"Finally, a lie too big."
5. politeruin
#3 It was a pretty important plot point for this particular episode and fiction like who is all about immersing yourself in the world it sets out which is fine when it is internally logical to that universe adapted for swimming in water are floating in the air? Huh?What? It was just ludicrous and impossible to take seriously, particularly the carriage pulling. The little fishies floating around i might have possibly accepted.
Teresa Jusino
6. TeresaJusino
Findmeastorm @4 -
Heh. That must be how people in the US feel if they live in California or Texas and have to listen to White Christmas all the time. :) I think the point still stands, however. It just so happens that the solstice where darkness and light happen are different where you are - but there's still that midpoint. Just doesn't happen near Christmas, that's all! :)

politeruin @5 -
"fish adapted for swimming in water are floating in the air? Huh?"

Well, the fish weren't just floating in the air, they were floating in clouds made of ice, apparently dense enough to swim in. Also, you're talking about them as if they're fish the way you know fish. Who says fish on another planet need water to live or that they were "adapted for swimming in water." You see that they have fins, but you don't know what or how they're breathing. What if they're breathing air and can't survive in water at all? The fins only mean they're adapted to swimming.

"fiction like who is all about immersing yourself in the world it sets out which is fine when it is internally logical to that universe"

It was internally logical to this world! This planet had a history of dealing with these fish, which was set up from the beginning of the episode. We were told at the beginning "This planet has fish that can fly in fog." That's our cue to go "OK, this is how this world works." End of story. You might want a big explanation as to the biology of these fish, but personally, I think that would've made the episode hella boring.
7. foundling
6 Teresa: Haha, true. I really appreciated the whole storyline of darkness and escaping it, I'm just a little tired of always seeing Christmas portrayed as snowy and cold.

And I loved the fish.
James Goetsch
8. Jedikalos
Yes indeed. Thanks for all the fish! Not to mention Amy, role-playing kinky sex. A Christmas to remember.
Ruth X
9. RuthX
So many great moments...the Doctor coming down the chimney because he had to give it a go, Rory & Amy roleplaying (wonderful!), fish that swim in the air and doesn't all have to make sense, it's the beauty of the Whoniverse and the magic of Christmas.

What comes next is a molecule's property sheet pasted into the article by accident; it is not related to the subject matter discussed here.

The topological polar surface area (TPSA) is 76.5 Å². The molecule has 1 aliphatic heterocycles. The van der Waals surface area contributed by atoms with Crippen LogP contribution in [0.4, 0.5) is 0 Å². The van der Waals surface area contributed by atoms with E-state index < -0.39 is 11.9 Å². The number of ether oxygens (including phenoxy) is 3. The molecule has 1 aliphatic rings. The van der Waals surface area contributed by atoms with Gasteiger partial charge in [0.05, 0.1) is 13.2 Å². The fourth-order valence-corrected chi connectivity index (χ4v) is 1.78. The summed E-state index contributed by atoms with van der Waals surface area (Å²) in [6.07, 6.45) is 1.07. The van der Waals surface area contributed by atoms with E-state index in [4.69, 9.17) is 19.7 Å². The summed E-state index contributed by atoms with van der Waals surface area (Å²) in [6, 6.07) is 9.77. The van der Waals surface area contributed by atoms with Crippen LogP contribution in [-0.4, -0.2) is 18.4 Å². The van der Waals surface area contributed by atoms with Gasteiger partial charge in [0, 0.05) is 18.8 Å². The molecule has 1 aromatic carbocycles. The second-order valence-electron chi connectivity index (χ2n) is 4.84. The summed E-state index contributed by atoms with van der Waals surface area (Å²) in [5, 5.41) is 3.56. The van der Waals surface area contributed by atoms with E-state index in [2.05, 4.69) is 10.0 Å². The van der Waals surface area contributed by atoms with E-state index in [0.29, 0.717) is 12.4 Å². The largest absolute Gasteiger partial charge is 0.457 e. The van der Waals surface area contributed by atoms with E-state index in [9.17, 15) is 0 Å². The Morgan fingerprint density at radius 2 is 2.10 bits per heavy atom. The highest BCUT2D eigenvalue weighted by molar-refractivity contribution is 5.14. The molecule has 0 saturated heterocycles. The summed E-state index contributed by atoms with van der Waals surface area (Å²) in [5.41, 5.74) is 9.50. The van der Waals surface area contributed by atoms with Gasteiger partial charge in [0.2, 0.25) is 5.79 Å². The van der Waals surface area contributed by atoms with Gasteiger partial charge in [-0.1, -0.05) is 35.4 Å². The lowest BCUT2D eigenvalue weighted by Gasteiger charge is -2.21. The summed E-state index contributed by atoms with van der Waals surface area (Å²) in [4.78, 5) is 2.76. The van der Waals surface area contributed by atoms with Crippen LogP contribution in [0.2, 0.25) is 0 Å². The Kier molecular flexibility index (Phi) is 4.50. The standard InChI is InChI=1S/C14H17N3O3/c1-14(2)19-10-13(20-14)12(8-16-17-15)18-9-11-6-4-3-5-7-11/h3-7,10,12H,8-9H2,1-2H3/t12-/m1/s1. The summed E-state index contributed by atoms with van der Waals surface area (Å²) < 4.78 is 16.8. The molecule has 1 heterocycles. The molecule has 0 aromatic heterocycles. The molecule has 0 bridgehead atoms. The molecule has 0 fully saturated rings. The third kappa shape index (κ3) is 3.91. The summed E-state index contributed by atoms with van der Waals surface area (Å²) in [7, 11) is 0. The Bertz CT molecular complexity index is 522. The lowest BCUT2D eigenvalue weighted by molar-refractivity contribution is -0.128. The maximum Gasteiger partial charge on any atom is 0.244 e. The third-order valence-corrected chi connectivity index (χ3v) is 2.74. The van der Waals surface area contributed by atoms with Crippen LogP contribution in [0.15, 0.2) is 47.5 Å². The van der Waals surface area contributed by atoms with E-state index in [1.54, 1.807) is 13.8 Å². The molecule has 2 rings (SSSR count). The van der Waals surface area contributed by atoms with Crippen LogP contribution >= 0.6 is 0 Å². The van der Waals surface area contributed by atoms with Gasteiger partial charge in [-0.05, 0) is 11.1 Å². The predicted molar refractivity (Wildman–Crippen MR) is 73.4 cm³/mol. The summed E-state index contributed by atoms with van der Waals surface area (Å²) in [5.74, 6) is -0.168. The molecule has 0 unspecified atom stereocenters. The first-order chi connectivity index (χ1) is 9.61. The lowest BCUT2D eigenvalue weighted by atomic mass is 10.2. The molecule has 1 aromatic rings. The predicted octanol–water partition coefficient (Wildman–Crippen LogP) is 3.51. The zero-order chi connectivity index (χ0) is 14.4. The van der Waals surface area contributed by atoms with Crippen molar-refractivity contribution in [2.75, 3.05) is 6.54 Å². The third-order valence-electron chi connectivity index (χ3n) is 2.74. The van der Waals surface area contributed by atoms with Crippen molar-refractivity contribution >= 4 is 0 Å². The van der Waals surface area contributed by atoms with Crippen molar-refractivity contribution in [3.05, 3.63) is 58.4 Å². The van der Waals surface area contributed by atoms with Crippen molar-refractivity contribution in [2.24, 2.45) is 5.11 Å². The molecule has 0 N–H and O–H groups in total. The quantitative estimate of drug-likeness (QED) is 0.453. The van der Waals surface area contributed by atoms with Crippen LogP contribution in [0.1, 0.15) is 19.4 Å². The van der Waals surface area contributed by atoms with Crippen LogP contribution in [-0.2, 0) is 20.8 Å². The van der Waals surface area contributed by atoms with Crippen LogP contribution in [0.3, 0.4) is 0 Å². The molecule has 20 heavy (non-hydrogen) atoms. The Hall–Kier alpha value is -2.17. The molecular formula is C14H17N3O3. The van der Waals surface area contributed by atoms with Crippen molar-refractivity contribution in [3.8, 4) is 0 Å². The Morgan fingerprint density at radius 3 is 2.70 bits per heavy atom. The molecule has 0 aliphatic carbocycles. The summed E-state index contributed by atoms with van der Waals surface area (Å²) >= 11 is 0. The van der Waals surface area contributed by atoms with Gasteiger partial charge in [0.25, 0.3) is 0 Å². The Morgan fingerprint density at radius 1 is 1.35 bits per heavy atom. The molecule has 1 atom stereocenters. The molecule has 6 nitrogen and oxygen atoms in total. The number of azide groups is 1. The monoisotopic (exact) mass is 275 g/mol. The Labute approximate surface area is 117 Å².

I was glad that the main plotline was only loosely A Christmas Carol, because it's been done so many times. This was better. It made me think a bit of Moffat's adaptations of Sherlock Holmes.
Alex Brown
10. AlexBrown
I enjoyed this ep a much good stuff. Matt Smith still isn't my Doctor, but he is a great Doctor. I love what he does and it's almost like watching verbal acrobatics, and it's just stunning when he twists the other characters into it without them realizing it. Moffat did the same thing on Coupling and there's a reason that's one of my fave sitcoms.

However, I do have to balk at everyone calling Amy and Rory's roleplaying "kinky". That was kinky back in never. Roleplaying as themselves is so vanilla. An active and fun-filled sex life? Yes. Kink? Only in the same sense that pale pink is a shade of red. And the fact that so many people think that is some hot and sexy kink makes me sad for the American sex life. You want kink? Read Dan Savage. THAT is kink.
F Shelley
11. FSS
My family and I watched this on Christmas night (a heartfelt thank you to BBC for airing on Christmas!), and we really liked it.

For me, though, I really enjoyed the Doctor Who at the Proms showing earlier in the day. What a fun and different way to enjoy the music behind Doctor Who!

I do kind of wish people would start to let go of David Tenant as the Doctor. He was great, but I'm really starting to like Mat Smith a lot better.
Steven Halter
12. stevenhalter
We really enjoyed this special. The twists to the normal Christmas Carol were well done. The fish flying in fog were nicely whimsidaisical.
Ursula L
13. Ursula
I'd love to see a conversation between Moffat and Bujold about "A Christmas Carol" and Cryoburn.  

We have two major science fiction works released within months of each other, which both tackle issues of neglected children, cryo-freezing, and the role of people from the past being brought into the future, and where they fit into that future.  


The only thing that bugged me with this episode is that it isn't clear why the Doctor couldn't, once he learned she was sick, find a way to cure Abigail.  He's got a time machine, and he knows that the cat-doctors on New Earth could cure anything, in the time before he shut them down.  

The story wouldn't have worked if he cured her, but some explanation why he couldn't - such as that he discovered her illness when it was too far progressed, one day left and the treatment needs weeks - would have been helpful. It seemed out of character for the Doctor to be so calm about someone he cares for dying so young of an illness.